Winter, 1999

Shade from the light
            skin carries, water
                        rivering curves

a shiver down my spine
            bowing like an instrument
                        unplayed

and mama rubbing lotion
            between her palms
                        imitates summer

the blanket I spread
            for protection
                        where father sits

to tell me a story
            I can’t sleep without
                        history that looks like

me so my mother
            threads a doll
                        from an old towel

stitch-by-stitch my likeness
            in the fabric my eyes
                        the color of earth

now skin drapes
            over her cheekbone
                        remembering only

through pictures the feeling arrives
            later the consequence
                        buried in flashes

where memory refuses
            to take her
                        back and me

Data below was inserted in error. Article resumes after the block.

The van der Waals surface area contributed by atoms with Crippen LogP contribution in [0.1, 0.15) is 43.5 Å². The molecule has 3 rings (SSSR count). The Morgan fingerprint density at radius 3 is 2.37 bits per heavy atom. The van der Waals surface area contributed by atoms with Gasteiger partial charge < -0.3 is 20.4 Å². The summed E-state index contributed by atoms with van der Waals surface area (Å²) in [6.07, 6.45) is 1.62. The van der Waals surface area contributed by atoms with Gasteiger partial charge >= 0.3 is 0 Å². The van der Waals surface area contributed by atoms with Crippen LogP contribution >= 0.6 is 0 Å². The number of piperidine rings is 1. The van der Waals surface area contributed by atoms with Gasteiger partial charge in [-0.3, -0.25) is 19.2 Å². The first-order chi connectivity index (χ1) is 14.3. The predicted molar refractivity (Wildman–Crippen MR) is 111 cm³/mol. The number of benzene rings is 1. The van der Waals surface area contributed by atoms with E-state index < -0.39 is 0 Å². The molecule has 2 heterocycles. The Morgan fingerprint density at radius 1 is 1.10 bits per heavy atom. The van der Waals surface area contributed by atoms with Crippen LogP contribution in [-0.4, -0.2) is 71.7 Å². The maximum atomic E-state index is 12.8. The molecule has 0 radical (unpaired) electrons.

always the girl
            I didn’t become
                        I’m sorry for the body

I couldn’t save
            so meticulously
                        soothed when she

warmed efficascent oil
            greening her palms
                        my warm exhale

Krysta Lee Frost is a mixed race Filipino American poet who halves her life between the Philippines and the United States. Her work has appeared or is forthcoming in The Margins, Entropy, Berkeley Poetry Review, wildness, and elsewhere. She is currently pursuing an MA in Creative Writing at the University of the Philippines Diliman.

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1 Response to Winter, 1999

  1. Jordan Brown says:

    Such a lovely poem!

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